HealthDay News — For patients who are new to therapy for valvular atrial fibrillation (AF), direct oral anticoagulants (DOACs) as a class are effective and safe compared with warfarin, with some variability among individual DOACs, according to a study published online March 30 in the Annals of Internal Medicine.

Ghadeer K. Dawwas, Ph.D., from the University of Pennsylvania in Philadelphia, and colleagues examined the effectiveness and safety of DOACs compared to warfarin in a population-based cohort study involving 56,336 patients with valvular AF matched on propensity score. A composite outcome of ischemic stroke or systemic embolism was assessed as the primary effectiveness outcome, while the primary safety outcome was a composite of intracranial or gastrointestinal bleeding.

The researchers found that use of DOACs versus warfarin was associated with a lower risk for ischemic stroke or systemic embolism and major bleeding events (hazard ratios [95 percent confidence intervals], 0.64 [0.59 to 0.70] and 0.67 [0.63 to 0.72], respectively). These results were consistent for apixaban (hazard ratios [95 percent confidence intervals], 0.54 [0.47 to 0.61] and 0.52 [0.47 to 0.57], respectively) and for rivaroxaban (hazard ratios [95 percent confidence intervals], 0.74 [0.64 to 0.86] and 0.87 [0.79 to 0.96], respectively); for dabigatran, the results were not significant for effectiveness (hazard ratio, 1.03; 95 percent confidence interval, 0.81 to 1.31) but were significant for the major bleeding outcome (hazard ratio, 0.81; 95 percent confidence interval, 0.68 to 0.97).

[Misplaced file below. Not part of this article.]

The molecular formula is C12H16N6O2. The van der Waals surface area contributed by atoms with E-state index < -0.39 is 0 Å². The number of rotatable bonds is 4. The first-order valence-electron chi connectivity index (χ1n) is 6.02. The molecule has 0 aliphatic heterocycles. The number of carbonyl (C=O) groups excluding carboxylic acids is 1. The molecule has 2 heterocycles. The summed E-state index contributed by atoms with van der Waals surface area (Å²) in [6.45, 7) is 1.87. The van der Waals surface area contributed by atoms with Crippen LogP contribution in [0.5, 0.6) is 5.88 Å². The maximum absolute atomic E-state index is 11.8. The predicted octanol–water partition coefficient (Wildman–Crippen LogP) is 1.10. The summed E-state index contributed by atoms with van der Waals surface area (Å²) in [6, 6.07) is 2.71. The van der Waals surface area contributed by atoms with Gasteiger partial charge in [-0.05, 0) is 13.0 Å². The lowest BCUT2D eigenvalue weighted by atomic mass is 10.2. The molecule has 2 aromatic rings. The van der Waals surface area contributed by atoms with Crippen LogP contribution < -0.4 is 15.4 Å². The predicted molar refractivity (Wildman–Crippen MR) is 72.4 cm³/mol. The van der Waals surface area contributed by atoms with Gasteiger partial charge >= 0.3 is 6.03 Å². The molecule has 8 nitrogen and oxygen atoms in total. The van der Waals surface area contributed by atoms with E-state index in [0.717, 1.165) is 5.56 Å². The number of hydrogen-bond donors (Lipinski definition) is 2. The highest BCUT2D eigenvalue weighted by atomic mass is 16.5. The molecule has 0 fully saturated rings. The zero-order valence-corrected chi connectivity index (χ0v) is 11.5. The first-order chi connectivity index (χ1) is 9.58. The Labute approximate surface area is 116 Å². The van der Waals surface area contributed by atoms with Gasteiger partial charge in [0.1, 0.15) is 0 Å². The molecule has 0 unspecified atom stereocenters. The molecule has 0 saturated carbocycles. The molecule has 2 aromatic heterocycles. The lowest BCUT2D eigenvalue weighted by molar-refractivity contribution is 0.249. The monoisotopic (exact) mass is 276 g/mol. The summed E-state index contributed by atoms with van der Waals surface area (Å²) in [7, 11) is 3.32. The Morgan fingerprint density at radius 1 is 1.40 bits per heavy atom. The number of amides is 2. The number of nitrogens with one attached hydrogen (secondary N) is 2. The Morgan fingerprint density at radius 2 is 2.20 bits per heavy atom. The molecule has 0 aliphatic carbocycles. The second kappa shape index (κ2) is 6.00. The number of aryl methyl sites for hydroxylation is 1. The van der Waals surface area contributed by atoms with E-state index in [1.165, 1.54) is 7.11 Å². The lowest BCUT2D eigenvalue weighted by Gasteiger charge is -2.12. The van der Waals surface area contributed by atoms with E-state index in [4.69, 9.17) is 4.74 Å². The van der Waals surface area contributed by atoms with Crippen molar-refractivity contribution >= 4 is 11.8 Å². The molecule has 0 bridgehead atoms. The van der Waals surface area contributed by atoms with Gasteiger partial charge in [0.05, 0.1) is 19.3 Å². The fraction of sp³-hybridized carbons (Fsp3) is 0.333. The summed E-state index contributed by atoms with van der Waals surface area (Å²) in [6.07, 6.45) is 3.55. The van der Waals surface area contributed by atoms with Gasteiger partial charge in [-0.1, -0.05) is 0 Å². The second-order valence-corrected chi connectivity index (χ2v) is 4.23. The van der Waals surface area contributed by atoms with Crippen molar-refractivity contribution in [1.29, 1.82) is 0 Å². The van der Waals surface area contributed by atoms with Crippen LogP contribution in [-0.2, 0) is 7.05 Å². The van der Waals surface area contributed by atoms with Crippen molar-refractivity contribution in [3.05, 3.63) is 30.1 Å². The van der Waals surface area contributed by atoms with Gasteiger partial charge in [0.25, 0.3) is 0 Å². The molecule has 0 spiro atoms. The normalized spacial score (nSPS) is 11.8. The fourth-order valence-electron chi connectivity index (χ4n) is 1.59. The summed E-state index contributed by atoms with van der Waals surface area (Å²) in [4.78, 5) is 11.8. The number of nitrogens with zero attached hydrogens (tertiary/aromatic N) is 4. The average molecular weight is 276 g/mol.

“These real-world data suggest that patients with valvular AF who were new users of DOACs had a lower rate of ischemic stroke or systemic embolism and major bleeding than new users of warfarin,” the authors write. “These data should guide anticoagulant choices for patients with valvular AF.”


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Several authors disclosed financial ties to the pharmaceutical industry.

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